STILLS
4.5 out of 5
ANIMATION
4 out of 5
SOUNDTRACK
4 out of 5
LASTING INTEREST
3.5 out of 5
OVERALL 88%


Fright night logo

Microdeal
Price: £19.95

G Fright night erry Dandridge moved into a quiet neighbourhood so he could get a good days sleep. The nightshift can be tough, but his neighbours just won’t let him rest (not that Gerry really wants to rest in peace). He cannot understand why they are bothering him: he is just a regular all-American guy. He does not like foreign food – especially with garlic – and he likes his stake rare – as rarely as possible. (That’s enough vampire puns – Ed.).

Frightnight is one of the best dressed games I have seen for a while. The backgrounds drawn by Steve Bak are particularly nice, although I think Gerry’s taste in decor leaves a little to be desired. Habitat obviously has not reached Transylvania yet. Each of the screens are packed with delightful little details. Eerie portraits, bubbling test tubes and grotesque gargoyles are all lovingly crafted and colourfully drawn to create a spectacular setting. This works a treat.
In contrast, the idea behind the game could not be more simple. Your nosy neighbours may be a pain, but they are also a fresh supply of blood. If they do not want to donate, then you will just have to bleed them dry anyway. The trouble is, though, if you let them cross you, your future will look distinctly un-rosary. Aaargh!

That was a close one. I nearly lost control completely there. So, there is nothing more for Gerry to do other than to wander around the house looking for victims. When you find a likely looking one and have sidled alongside him, you will find yourself flung into a pounce and giving him a lovebite he will never forget. Thwarting your progress are the things they will throw at you (bibles, holy water, the usual stuff), ghosts which pursue you and hands of ectoplasm that pop up through the floorboards. It is not particularly easy to survive for any length of time, but there is not a lot of skill involved in it either. The best you can do is to remember the most direct path between each snack and to spend as little time as possible on the more awkward screens.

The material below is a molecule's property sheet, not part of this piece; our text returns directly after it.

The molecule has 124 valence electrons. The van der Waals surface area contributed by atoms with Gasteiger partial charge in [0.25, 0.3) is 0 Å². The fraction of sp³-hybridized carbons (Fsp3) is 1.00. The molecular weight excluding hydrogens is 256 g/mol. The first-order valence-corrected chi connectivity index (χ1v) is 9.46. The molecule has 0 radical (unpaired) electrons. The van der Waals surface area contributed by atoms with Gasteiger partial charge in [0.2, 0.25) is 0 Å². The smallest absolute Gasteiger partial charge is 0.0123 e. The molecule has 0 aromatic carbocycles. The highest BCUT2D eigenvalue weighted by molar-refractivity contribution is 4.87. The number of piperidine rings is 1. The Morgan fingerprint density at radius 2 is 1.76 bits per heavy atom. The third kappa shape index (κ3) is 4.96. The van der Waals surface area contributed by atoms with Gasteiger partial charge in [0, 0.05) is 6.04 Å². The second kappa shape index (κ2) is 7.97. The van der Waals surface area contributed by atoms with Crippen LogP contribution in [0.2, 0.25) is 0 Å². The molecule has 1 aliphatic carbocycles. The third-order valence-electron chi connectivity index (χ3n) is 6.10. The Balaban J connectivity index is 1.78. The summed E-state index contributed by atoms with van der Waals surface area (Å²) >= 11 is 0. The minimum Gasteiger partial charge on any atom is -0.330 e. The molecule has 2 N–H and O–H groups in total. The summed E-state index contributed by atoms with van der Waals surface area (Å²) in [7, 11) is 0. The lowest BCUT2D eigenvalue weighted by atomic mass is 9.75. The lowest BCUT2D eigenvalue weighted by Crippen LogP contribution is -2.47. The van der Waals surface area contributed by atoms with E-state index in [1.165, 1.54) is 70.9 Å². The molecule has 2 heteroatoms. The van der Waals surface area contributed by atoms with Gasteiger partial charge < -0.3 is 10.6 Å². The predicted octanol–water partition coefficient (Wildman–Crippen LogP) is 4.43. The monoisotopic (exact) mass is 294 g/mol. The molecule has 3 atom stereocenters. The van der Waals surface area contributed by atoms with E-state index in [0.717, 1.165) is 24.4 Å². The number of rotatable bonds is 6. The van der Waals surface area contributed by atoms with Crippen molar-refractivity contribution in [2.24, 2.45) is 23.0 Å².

There is not a lot of point taking Frightnight seriously. Microdeal seemed to have expended all their energy on creating impressive sound and graphics, leaving the gameplay to take a definite back seat. My advice is to sit back and enjoy the show. For instance, every time you finish draining the blood of another hapless intruder, Gerry turns to give you a wicked toothy grin and to let out a huge vampiric belch. Beyond this level of mild amusement, there is not a lot else to the game. A shame really, because a lot of effort has obviously been put into creating it and, because of its over-simplicity, I do not think I will be booting it up very often.

The music certainly deserves an honourable mention. The original score with its howling wolves and other little bits enhances the atmosphere enormously, but the really nice touches are the snippets of ‘The Death March’ that are thrown in from time to time and the playing of ‘There Is No Place Like Home’ every time you return to the screen with your coffin in. Frightnight is a laugh, but don’t expect it to keep you up all night.
Mark Heley

CU Amiga, June 1989, p.52

SOUND
GRAPHICS
PLAYABILITY
LASTABILITY
89%
88%
41%
45%
53%